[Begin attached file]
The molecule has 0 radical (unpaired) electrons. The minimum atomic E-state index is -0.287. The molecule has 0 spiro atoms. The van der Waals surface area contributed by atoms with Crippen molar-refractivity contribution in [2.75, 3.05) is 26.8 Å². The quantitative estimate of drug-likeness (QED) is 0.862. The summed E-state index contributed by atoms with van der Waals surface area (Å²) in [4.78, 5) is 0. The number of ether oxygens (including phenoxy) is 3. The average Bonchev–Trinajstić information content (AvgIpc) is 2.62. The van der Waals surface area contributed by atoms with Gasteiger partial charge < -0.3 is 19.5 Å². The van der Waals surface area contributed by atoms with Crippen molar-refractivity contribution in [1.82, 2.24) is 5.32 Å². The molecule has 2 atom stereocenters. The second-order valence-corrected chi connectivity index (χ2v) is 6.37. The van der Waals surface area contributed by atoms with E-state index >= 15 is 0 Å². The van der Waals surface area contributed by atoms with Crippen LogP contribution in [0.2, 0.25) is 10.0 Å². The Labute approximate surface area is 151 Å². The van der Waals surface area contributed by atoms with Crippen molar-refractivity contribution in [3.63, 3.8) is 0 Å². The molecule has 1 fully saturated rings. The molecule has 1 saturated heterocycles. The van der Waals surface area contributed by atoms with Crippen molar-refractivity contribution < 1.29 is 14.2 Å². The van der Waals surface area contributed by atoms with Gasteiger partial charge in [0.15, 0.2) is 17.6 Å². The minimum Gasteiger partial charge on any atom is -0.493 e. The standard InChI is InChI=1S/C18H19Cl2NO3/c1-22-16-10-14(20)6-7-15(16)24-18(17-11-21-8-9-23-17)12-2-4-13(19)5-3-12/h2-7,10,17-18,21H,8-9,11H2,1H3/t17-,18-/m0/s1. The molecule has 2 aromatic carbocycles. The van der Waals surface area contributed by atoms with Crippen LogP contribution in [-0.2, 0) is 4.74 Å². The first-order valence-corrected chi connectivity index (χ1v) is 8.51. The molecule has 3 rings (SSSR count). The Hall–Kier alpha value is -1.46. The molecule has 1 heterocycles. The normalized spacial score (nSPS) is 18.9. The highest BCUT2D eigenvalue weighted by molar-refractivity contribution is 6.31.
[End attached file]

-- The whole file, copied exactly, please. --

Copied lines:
The molecule has 0 radical (unpaired) electrons. The minimum atomic E-state index is -0.287. The molecule has 0 spiro atoms. The van der Waals surface area contributed by atoms with Crippen molar-refractivity contribution in [2.75, 3.05) is 26.8 Å². The quantitative estimate of drug-likeness (QED) is 0.862. The summed E-state index contributed by atoms with van der Waals surface area (Å²) in [4.78, 5) is 0. The number of ether oxygens (including phenoxy) is 3. The average Bonchev–Trinajstić information content (AvgIpc) is 2.62. The van der Waals surface area contributed by atoms with Gasteiger partial charge < -0.3 is 19.5 Å². The van der Waals surface area contributed by atoms with Crippen molar-refractivity contribution in [1.82, 2.24) is 5.32 Å². The molecule has 2 atom stereocenters. The second-order valence-corrected chi connectivity index (χ2v) is 6.37. The van der Waals surface area contributed by atoms with E-state index >= 15 is 0 Å². The van der Waals surface area contributed by atoms with Crippen LogP contribution in [0.2, 0.25) is 10.0 Å². The Labute approximate surface area is 151 Å². The van der Waals surface area contributed by atoms with Crippen molar-refractivity contribution in [3.63, 3.8) is 0 Å². The molecule has 1 fully saturated rings. The molecule has 1 saturated heterocycles. The van der Waals surface area contributed by atoms with Crippen molar-refractivity contribution < 1.29 is 14.2 Å². The van der Waals surface area contributed by atoms with Gasteiger partial charge in [0.15, 0.2) is 17.6 Å². The minimum Gasteiger partial charge on any atom is -0.493 e. The standard InChI is InChI=1S/C18H19Cl2NO3/c1-22-16-10-14(20)6-7-15(16)24-18(17-11-21-8-9-23-17)12-2-4-13(19)5-3-12/h2-7,10,17-18,21H,8-9,11H2,1H3/t17-,18-/m0/s1. The molecule has 2 aromatic carbocycles. The van der Waals surface area contributed by atoms with Crippen LogP contribution in [-0.2, 0) is 4.74 Å². The first-order valence-corrected chi connectivity index (χ1v) is 8.51. The molecule has 3 rings (SSSR count). The Hall–Kier alpha value is -1.46. The molecule has 1 heterocycles. The normalized spacial score (nSPS) is 18.9. The highest BCUT2D eigenvalue weighted by molar-refractivity contribution is 6.31.